The World Economic Forum on Wednesday published a new report revealing that over 40 Central banks across the globe are either experimenting or considering the use of blockchain technology for a number of purposes including issuing of Central Bank Digital Currencies (CBDCs). The lead author of the report Ashley Lannquist said that many central banks are looking at floating their own digital currencies and this is one of the reasons why the interest of the banks have augmented in the blockchain technology. According to her estimation, around 44 central banks across the world are exploring and experimenting with blockchain with an eye to come up with their own digital currencies in the future. The results of all these experiments are mixed in nature, but some of the experimentation has really yielded positive results, Lannquist added. As of now, these central banks have to go through a lot of policy, regulatory, and technical issues. As far as the trend for the CBDCs is concerned, it is looking quite optimistic with some of the central banks have already made their mind to launch their own digital currency in the future.
For instance, take the National Bank of Cambodia which has announced the incorporation of blockchain technology and the system will become fully operational by the end of 2019. According to the report, the banking system in Cambodia is plagued with two issues: the underbanked population and inefficient banking system. Many residents in the country do not have a bank account, and the overall domestic payments are highly fragmented. Application of the blockchain technology will help the National Bank to address the problem of under banking and high fragmentation, thereby helping the system to provide more efficient settlement services to the country’s residents. The program will start at a large scale level with involvement of more than 10 banks and unlike many others; the country will skip the pilot phase to directly go for mass implementation of the blockchain.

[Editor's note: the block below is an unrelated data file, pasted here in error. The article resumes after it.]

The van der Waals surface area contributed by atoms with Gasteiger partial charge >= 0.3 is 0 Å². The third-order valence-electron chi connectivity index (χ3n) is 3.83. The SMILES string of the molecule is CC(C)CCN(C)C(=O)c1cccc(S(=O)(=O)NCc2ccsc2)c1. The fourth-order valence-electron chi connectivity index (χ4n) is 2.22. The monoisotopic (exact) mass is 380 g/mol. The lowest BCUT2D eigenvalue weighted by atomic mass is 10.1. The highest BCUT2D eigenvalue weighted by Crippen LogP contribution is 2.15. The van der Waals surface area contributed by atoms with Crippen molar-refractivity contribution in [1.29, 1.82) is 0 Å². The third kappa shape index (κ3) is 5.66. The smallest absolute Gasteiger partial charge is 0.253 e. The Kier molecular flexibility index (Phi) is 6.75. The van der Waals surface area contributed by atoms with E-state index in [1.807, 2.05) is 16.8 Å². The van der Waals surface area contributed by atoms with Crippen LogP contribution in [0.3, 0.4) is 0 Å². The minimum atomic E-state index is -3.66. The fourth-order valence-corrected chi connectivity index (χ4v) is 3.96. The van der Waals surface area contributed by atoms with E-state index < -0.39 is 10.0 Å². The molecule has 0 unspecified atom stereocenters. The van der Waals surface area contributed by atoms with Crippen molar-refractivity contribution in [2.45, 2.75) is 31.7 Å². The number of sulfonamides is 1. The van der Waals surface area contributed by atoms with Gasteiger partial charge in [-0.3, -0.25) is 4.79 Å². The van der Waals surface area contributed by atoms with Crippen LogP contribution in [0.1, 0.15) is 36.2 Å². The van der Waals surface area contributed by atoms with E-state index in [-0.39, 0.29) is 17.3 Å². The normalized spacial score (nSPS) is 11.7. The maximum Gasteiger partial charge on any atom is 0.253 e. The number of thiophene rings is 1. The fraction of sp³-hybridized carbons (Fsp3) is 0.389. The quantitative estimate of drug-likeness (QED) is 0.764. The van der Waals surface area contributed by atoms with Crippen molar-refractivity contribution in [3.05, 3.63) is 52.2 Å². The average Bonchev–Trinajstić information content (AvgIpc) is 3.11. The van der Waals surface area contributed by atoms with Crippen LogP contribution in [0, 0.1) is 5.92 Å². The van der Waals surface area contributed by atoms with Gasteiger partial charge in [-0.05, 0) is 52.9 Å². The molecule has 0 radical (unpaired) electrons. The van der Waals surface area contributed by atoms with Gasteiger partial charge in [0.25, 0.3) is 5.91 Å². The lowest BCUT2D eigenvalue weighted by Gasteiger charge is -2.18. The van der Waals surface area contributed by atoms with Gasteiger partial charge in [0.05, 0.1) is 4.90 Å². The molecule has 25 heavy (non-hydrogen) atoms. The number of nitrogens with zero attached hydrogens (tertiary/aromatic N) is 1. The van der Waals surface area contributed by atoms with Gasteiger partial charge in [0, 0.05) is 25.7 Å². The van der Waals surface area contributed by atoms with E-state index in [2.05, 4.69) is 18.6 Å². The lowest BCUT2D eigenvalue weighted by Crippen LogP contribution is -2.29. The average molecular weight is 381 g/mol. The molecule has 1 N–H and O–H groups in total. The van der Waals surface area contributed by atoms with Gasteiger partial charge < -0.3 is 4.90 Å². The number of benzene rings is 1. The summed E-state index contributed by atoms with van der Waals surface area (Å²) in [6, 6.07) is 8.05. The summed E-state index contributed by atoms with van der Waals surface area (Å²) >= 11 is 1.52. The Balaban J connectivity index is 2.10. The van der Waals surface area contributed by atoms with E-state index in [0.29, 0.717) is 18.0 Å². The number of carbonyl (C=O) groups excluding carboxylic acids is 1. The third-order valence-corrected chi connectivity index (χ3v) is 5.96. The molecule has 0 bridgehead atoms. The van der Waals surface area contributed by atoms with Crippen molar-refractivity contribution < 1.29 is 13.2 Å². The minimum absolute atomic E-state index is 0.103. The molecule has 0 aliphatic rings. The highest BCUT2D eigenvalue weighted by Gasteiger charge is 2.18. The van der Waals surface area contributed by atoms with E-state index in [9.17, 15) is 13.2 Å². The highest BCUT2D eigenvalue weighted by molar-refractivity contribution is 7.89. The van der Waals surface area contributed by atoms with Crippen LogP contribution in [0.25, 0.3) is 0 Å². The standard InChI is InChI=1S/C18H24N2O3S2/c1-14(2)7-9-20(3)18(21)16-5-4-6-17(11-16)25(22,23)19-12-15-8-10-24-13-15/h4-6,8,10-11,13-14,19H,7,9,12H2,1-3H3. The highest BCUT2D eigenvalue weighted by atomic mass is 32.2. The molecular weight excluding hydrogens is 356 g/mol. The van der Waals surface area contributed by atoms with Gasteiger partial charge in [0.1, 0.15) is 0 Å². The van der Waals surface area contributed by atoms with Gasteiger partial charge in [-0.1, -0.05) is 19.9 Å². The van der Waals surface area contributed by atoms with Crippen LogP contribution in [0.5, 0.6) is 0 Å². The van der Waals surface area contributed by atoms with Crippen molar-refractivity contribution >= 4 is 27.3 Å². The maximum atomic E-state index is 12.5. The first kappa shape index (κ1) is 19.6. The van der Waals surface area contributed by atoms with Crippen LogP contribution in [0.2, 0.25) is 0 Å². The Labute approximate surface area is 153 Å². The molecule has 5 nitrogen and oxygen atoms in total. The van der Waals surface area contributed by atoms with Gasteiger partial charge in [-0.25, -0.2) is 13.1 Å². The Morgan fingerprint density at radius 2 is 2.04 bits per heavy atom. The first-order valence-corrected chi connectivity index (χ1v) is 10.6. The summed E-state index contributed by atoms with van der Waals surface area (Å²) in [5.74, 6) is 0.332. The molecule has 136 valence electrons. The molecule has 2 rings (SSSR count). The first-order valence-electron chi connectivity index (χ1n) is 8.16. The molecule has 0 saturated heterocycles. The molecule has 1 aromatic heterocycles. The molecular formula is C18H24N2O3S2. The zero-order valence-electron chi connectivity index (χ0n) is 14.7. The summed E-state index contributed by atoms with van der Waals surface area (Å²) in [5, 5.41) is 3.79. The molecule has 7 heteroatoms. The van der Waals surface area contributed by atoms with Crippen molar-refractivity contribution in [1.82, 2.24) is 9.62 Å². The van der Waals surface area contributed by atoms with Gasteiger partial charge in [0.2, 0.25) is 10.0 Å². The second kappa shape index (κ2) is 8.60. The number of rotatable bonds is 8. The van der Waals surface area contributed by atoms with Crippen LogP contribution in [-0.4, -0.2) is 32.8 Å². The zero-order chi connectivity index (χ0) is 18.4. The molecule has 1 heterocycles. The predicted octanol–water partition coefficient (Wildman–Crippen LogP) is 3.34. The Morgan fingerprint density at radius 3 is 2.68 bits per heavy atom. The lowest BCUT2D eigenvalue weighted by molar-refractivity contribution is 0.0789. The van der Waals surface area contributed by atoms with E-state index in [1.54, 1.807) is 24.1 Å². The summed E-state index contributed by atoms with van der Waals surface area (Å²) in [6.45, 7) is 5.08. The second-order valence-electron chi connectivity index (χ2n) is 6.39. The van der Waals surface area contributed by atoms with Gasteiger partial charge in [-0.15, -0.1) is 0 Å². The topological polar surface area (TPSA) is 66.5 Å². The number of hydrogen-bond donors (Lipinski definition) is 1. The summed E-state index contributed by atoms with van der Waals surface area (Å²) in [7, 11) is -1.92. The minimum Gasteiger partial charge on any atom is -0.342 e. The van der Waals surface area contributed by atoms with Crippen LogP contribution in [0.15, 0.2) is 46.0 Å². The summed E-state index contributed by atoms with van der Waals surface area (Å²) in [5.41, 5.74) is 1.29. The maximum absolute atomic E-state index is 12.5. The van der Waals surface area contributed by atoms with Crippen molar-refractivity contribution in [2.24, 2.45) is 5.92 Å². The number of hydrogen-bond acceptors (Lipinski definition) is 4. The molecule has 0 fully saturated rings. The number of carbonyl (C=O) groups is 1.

The report quoted another example from France which is already using the Ethereum; making it one of the first countries in the world to effectively implement blockchain and that too by its central bank. For now, most of the central banks are experimenting with blockchain technology without revealing much of the information to avoid undue concerns about regulatory concerns and technicalities.
However, the most important thing according to Lannquist is that central banks should start coming up with the conclusion whether the blockchain technology is useful for them or not. More swift the revelations of these conclusions, better it is for the blockchain technology to grown especially in terms of receiving more research and exploration from associated stakeholders. When Lannquist was asked about the question whether banks will implement CBDCs, she replied that the use of CBDCs wouldn’t be widespread as the current payment system adopted by the central banks is quite efficient, and there is no strong need for them to have CBDCs. That said the digital currencies could be really useful for the residents who regularly send payments overseas.